Android Intelligence Advice

A whole new kind of Android browser multitasking power

More efficient multitasking? Yes, please! This handy Android browser hack will change the way you work — for the better.

Android Browser Multitasking
Google/Megan_Rexazin/JR Raphael

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By and large, wading your way around the web isn't exactly an inspiring process. You open up Chrome — or whatever browser you prefer on Android — and you pull up the site you want. Right?

Okay, so sure: You can always use Android's system-level screen-splitting setup if you want to look at two tabs side-by-side or view another app at the same time. But let's be honest: For most common purposes, that isn't the most effective way to get work accomplished. Unless you're using the plus-sized screen of Google's Pixel Fold or another expandable phone, that approach squeezes an awful lot of stuff into an awfully small space. And for productivity-oriented tasks in particular, that isn't entirely optimal.

So what if you could treat your Android phone browser like YouTube and turn an important tab into a small floating window — something you could then keep on top of anything else you open and continue to interact with as you take care of business?

Turns out, you can. And it's every bit as glorious as you'd expect.

You've just gotta know where to look to do it.

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The Android browser multitasking answers

We've actually got two possible paths toward enhanced Android browser multitasking power, depending on what specific type of Android phone you're carrying.

First, for the Samsung owners among us: This trick is especially easy for you — though it's also exceptionally buried and something no normal Homo sapien would ever encounter.

But you're here! You're reading this column. That means (a) you have excellent taste in tech-oriented material and (b) you're anything but ordinary.

So allow me to enlighten you: On any reasonably recent Samsung Galaxy phone, you can turn a browser tab into a floating pop-up by performing the following fast 'n' simple steps:

  • While viewing the tab, either swipe up from the bottom of the screen, if you're using Android's current gesture system, or tap the square-shaped button along the display's bottom edge, if you're still stickin' with the Samsung-favored three-button nav setup.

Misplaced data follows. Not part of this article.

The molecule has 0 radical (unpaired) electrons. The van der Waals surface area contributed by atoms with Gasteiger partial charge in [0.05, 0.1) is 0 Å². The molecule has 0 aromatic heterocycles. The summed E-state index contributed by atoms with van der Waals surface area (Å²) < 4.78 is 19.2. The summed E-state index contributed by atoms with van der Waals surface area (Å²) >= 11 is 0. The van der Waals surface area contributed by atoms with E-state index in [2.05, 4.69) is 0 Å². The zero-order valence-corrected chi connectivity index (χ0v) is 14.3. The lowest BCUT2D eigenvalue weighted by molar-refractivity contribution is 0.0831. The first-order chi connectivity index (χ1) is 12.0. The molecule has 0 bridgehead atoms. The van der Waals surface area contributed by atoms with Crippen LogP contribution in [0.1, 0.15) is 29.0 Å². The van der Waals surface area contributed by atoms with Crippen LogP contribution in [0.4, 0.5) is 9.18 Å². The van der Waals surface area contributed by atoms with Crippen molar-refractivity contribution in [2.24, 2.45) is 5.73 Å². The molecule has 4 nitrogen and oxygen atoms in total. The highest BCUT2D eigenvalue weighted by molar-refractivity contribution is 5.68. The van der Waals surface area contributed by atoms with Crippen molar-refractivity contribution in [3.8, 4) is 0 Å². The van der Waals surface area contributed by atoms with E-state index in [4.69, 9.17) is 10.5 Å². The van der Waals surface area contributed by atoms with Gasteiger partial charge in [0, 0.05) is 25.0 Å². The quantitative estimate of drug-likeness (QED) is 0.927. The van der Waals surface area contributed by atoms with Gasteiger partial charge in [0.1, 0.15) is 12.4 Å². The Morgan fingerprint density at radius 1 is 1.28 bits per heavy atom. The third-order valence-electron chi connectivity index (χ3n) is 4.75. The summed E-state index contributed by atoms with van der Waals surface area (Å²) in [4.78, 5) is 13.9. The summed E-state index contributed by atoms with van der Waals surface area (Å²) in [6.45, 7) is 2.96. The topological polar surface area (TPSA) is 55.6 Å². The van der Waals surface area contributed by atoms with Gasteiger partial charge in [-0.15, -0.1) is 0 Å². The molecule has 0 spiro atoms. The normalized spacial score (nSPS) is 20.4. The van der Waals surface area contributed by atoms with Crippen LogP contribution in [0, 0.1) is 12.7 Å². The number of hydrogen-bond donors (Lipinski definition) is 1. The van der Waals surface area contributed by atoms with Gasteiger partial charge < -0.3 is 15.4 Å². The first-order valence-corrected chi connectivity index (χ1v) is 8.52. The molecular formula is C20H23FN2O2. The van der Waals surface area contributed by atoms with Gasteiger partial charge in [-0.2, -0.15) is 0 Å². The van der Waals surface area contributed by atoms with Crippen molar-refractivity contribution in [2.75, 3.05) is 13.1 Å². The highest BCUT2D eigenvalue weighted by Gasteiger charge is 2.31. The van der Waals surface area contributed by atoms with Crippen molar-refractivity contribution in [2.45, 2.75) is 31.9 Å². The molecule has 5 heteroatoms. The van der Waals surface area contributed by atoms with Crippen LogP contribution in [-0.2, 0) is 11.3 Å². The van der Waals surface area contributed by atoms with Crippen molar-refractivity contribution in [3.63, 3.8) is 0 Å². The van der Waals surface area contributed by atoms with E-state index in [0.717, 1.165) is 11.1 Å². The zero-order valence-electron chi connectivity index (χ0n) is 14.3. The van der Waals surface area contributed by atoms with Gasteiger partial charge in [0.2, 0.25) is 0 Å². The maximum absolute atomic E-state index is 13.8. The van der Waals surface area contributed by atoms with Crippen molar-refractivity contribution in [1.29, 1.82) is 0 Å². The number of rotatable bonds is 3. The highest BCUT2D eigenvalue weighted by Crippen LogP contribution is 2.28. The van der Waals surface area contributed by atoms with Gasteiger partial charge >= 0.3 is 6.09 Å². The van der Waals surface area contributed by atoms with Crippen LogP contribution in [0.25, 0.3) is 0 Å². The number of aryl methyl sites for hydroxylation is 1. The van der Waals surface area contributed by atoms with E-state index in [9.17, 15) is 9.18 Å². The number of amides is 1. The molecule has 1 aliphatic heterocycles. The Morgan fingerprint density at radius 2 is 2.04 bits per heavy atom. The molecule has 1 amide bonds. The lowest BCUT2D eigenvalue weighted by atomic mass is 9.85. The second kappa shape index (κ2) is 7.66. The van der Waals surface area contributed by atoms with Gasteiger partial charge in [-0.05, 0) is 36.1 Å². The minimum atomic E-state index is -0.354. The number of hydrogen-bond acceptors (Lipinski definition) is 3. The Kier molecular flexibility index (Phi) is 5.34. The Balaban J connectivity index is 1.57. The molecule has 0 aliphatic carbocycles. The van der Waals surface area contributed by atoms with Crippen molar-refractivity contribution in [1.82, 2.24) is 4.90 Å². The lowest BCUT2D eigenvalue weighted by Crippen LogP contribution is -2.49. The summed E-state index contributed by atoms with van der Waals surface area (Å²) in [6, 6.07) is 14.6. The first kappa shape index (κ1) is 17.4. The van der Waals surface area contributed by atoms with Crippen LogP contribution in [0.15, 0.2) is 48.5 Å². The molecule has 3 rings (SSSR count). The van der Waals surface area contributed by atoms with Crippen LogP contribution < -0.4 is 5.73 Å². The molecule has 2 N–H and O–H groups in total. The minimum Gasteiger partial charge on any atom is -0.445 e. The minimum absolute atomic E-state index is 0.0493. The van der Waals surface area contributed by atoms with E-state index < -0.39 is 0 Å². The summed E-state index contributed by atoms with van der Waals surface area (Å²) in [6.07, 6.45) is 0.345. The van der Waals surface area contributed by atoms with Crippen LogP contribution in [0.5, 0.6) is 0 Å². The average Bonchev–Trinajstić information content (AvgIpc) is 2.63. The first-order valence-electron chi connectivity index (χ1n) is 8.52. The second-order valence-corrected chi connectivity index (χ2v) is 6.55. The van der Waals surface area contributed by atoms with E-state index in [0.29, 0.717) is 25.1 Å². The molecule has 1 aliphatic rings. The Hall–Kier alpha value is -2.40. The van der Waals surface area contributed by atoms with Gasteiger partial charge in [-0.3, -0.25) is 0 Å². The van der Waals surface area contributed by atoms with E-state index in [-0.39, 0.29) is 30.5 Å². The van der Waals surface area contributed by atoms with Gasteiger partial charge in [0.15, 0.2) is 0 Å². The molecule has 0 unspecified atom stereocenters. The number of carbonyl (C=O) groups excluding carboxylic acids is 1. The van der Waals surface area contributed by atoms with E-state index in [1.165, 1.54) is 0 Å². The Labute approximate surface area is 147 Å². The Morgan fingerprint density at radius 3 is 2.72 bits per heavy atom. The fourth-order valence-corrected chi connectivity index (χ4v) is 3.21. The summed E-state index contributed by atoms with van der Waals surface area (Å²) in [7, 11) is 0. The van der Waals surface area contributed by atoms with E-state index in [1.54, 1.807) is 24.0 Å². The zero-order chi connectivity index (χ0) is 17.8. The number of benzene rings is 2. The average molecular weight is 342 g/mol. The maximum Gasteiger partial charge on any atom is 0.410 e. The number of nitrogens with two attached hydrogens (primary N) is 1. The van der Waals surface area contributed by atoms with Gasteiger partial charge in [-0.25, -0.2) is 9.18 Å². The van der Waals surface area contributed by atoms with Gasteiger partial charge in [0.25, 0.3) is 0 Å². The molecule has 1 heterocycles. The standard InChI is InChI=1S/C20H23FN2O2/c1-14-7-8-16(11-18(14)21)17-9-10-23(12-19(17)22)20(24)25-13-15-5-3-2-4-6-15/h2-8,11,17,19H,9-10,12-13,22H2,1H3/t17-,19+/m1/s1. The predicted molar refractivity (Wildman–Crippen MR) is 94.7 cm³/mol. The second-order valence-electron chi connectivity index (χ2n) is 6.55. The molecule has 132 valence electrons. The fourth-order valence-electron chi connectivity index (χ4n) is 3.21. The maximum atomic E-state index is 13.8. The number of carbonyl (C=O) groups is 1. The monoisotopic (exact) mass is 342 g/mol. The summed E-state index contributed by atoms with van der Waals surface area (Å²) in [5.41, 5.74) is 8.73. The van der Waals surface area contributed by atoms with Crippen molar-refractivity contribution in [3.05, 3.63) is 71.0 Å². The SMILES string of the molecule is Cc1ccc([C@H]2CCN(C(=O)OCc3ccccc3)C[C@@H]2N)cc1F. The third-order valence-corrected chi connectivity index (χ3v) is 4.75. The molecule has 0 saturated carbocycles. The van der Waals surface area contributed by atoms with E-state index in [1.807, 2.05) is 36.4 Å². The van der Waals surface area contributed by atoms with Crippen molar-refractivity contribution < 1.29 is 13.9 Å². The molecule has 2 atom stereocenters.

• That'll open Android's Overview interface, and you should see a card representing Chrome (or whatever browser you're using) front and center as soon as it appears.
  • Tap the browser's icon at the top of that screen, then tap "Open in pop-up view" in the menu that comes up.
Android Browser Multitasking: Samsung pop-up view JR

And hey, wouldya look at that? Your humble browser tab is now afloat!

Android Browser Multitasking: Samsung JR

You can swipe around on it, interact with it, and even move it (by touching its top bar and then sliding your finger around the screen). And that means you can keep on viewing whatever website you were viewing whilst you also write an email, work on a document, or send a Very Important Slack Message™.

So there's the simplest Samsung path to Android browser multitasking magnificence. But if you don't have a Samsung device, don't worry: There's an excellent option for you, too.

For anyone using a Google Pixel phone or any other type of Android device: Go grab an app called Orions.

It's a clever browser from an indie Android developer with some really interesting ideas — including an easy way to turn any tab into a floating window on the fly, with a couple quick taps. (It's free to use, too, and its privacy policy is extraordinarily clear about the fact that it doesn't collect or share any manner of user data.)

First, we need to enable the setting and associated permission to make this slice of sorcery possible:

  1. Open up Orions and tap the three-horizontal-dot menu icon in its lower-right corner.
  2. Select "Settings," then scroll down until you see the option called "Floating windows outside the app."
  3. Flip the toggle next to that into the on position and follow the prompts to enable the system-level permission that allows Orions to display elements on top of other apps. (It's safe, sensible, and absolutely needed for this type of function.)

Got it? Good. Now, whenever you want to starting a tab a-floatin', all you've gotta do is open up Orions, make your way to whatever site you want, and then...

  • Tap the two-overlapping-squares icon in the app's lower-right corner.
  • That'll pull up Orions' tab overview, where you'll see a card representing the page you had open.
  • Tap the little dark-box-with-a-light-square-in-it icon in the upper-right corner of that card.
Android Browser Multitasking: Orions JR

Aaaand, ta-da!

Android Browser Multitasking: Pixel JR

I actually like this setup a bit better than Samsung's, as Orions intelligently adjusts each site's scale to match the size of the floating window — which makes certain sites much much more manageable in that context.

And even if you don't want to use Orions for all of your Android-based web work, it's an easy thing to keep around for the right sort of moment when a floating web window would be helpful.

Some pretty nice options to have, wouldn't ya say? They absolutely make wading your way around the web on Android a lot more interesting — and productive.

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